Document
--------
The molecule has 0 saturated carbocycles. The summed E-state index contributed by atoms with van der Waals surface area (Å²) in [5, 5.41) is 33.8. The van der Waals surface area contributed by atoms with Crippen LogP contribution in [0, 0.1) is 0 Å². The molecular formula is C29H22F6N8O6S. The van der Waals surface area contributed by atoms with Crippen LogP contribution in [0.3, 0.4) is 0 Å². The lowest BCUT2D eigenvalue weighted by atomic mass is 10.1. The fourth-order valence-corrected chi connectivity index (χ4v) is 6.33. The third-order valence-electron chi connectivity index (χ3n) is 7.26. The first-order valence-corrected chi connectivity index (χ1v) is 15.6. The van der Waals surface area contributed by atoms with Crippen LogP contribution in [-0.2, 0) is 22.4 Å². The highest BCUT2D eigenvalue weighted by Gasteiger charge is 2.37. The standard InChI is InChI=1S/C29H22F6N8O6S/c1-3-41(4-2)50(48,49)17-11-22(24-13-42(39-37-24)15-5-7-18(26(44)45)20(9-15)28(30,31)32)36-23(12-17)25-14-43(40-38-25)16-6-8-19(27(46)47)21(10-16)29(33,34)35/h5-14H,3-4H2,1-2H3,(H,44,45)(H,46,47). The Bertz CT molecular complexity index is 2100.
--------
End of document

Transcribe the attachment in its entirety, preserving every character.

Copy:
The molecule has 0 saturated carbocycles. The summed E-state index contributed by atoms with van der Waals surface area (Å²) in [5, 5.41) is 33.8. The van der Waals surface area contributed by atoms with Crippen LogP contribution in [0, 0.1) is 0 Å². The molecular formula is C29H22F6N8O6S. The van der Waals surface area contributed by atoms with Crippen LogP contribution in [0.3, 0.4) is 0 Å². The lowest BCUT2D eigenvalue weighted by atomic mass is 10.1. The fourth-order valence-corrected chi connectivity index (χ4v) is 6.33. The third-order valence-electron chi connectivity index (χ3n) is 7.26. The first-order valence-corrected chi connectivity index (χ1v) is 15.6. The van der Waals surface area contributed by atoms with Crippen LogP contribution in [-0.2, 0) is 22.4 Å². The highest BCUT2D eigenvalue weighted by Gasteiger charge is 2.37. The standard InChI is InChI=1S/C29H22F6N8O6S/c1-3-41(4-2)50(48,49)17-11-22(24-13-42(39-37-24)15-5-7-18(26(44)45)20(9-15)28(30,31)32)36-23(12-17)25-14-43(40-38-25)16-6-8-19(27(46)47)21(10-16)29(33,34)35/h5-14H,3-4H2,1-2H3,(H,44,45)(H,46,47). The Bertz CT molecular complexity index is 2100.